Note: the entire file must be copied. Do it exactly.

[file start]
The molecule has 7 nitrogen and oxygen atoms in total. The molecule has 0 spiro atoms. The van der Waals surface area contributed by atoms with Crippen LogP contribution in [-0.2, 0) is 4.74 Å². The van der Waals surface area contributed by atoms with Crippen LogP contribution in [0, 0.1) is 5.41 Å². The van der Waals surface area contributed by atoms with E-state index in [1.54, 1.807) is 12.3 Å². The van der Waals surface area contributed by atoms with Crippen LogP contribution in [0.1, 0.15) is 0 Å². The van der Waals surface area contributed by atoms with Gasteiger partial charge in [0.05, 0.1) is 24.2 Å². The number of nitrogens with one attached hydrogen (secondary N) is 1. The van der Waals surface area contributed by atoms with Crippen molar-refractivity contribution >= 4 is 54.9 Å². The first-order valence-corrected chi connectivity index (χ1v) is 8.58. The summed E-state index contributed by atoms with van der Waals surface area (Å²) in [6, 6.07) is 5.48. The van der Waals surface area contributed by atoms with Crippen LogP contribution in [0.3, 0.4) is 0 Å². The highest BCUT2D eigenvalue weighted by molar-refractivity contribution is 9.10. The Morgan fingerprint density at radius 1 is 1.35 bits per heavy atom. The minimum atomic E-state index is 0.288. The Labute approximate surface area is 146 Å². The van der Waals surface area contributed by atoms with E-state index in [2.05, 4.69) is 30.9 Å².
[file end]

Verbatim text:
The molecule has 7 nitrogen and oxygen atoms in total. The molecule has 0 spiro atoms. The van der Waals surface area contributed by atoms with Crippen LogP contribution in [-0.2, 0) is 4.74 Å². The van der Waals surface area contributed by atoms with Crippen LogP contribution in [0, 0.1) is 5.41 Å². The van der Waals surface area contributed by atoms with E-state index in [1.54, 1.807) is 12.3 Å². The van der Waals surface area contributed by atoms with Crippen LogP contribution in [0.1, 0.15) is 0 Å². The van der Waals surface area contributed by atoms with Gasteiger partial charge in [0.05, 0.1) is 24.2 Å². The number of nitrogens with one attached hydrogen (secondary N) is 1. The van der Waals surface area contributed by atoms with Crippen molar-refractivity contribution >= 4 is 54.9 Å². The first-order valence-corrected chi connectivity index (χ1v) is 8.58. The summed E-state index contributed by atoms with van der Waals surface area (Å²) in [6, 6.07) is 5.48. The van der Waals surface area contributed by atoms with Crippen LogP contribution in [0.3, 0.4) is 0 Å². The highest BCUT2D eigenvalue weighted by molar-refractivity contribution is 9.10. The Morgan fingerprint density at radius 1 is 1.35 bits per heavy atom. The minimum atomic E-state index is 0.288. The Labute approximate surface area is 146 Å². The van der Waals surface area contributed by atoms with E-state index in [2.05, 4.69) is 30.9 Å².